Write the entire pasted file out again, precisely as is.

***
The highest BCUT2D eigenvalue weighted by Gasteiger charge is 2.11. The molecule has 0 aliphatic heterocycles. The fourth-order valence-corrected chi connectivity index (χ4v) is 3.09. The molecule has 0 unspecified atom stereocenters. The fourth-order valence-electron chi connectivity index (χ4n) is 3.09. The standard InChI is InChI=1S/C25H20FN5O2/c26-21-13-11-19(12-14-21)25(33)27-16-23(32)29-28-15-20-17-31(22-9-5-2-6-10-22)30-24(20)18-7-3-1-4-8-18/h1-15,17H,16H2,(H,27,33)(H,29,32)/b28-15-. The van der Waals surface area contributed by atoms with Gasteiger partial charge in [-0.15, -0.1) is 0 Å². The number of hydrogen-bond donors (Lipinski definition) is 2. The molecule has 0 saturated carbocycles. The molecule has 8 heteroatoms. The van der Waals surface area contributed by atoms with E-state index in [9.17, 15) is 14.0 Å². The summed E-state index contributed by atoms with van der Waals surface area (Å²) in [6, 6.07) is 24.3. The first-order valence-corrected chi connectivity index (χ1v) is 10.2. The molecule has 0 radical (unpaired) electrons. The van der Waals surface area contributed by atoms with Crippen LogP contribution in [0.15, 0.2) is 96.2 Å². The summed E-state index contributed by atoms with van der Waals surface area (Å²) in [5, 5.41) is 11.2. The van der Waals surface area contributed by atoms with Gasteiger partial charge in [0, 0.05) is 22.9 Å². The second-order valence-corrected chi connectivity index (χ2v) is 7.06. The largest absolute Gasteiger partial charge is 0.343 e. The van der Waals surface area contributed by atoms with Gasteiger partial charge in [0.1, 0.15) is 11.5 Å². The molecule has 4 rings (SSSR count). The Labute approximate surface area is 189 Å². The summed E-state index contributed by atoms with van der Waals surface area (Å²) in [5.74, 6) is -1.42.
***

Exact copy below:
The highest BCUT2D eigenvalue weighted by Gasteiger charge is 2.11. The molecule has 0 aliphatic heterocycles. The fourth-order valence-corrected chi connectivity index (χ4v) is 3.09. The molecule has 0 unspecified atom stereocenters. The fourth-order valence-electron chi connectivity index (χ4n) is 3.09. The standard InChI is InChI=1S/C25H20FN5O2/c26-21-13-11-19(12-14-21)25(33)27-16-23(32)29-28-15-20-17-31(22-9-5-2-6-10-22)30-24(20)18-7-3-1-4-8-18/h1-15,17H,16H2,(H,27,33)(H,29,32)/b28-15-. The van der Waals surface area contributed by atoms with Gasteiger partial charge in [-0.15, -0.1) is 0 Å². The number of hydrogen-bond donors (Lipinski definition) is 2. The molecule has 0 saturated carbocycles. The molecule has 8 heteroatoms. The van der Waals surface area contributed by atoms with E-state index in [9.17, 15) is 14.0 Å². The summed E-state index contributed by atoms with van der Waals surface area (Å²) in [6, 6.07) is 24.3. The first-order valence-corrected chi connectivity index (χ1v) is 10.2. The molecule has 0 radical (unpaired) electrons. The van der Waals surface area contributed by atoms with Crippen LogP contribution in [0.15, 0.2) is 96.2 Å². The summed E-state index contributed by atoms with van der Waals surface area (Å²) in [5, 5.41) is 11.2. The van der Waals surface area contributed by atoms with Gasteiger partial charge in [0, 0.05) is 22.9 Å². The second-order valence-corrected chi connectivity index (χ2v) is 7.06. The largest absolute Gasteiger partial charge is 0.343 e. The van der Waals surface area contributed by atoms with Gasteiger partial charge in [0.1, 0.15) is 11.5 Å². The molecule has 4 rings (SSSR count). The Labute approximate surface area is 189 Å². The summed E-state index contributed by atoms with van der Waals surface area (Å²) in [5.74, 6) is -1.42.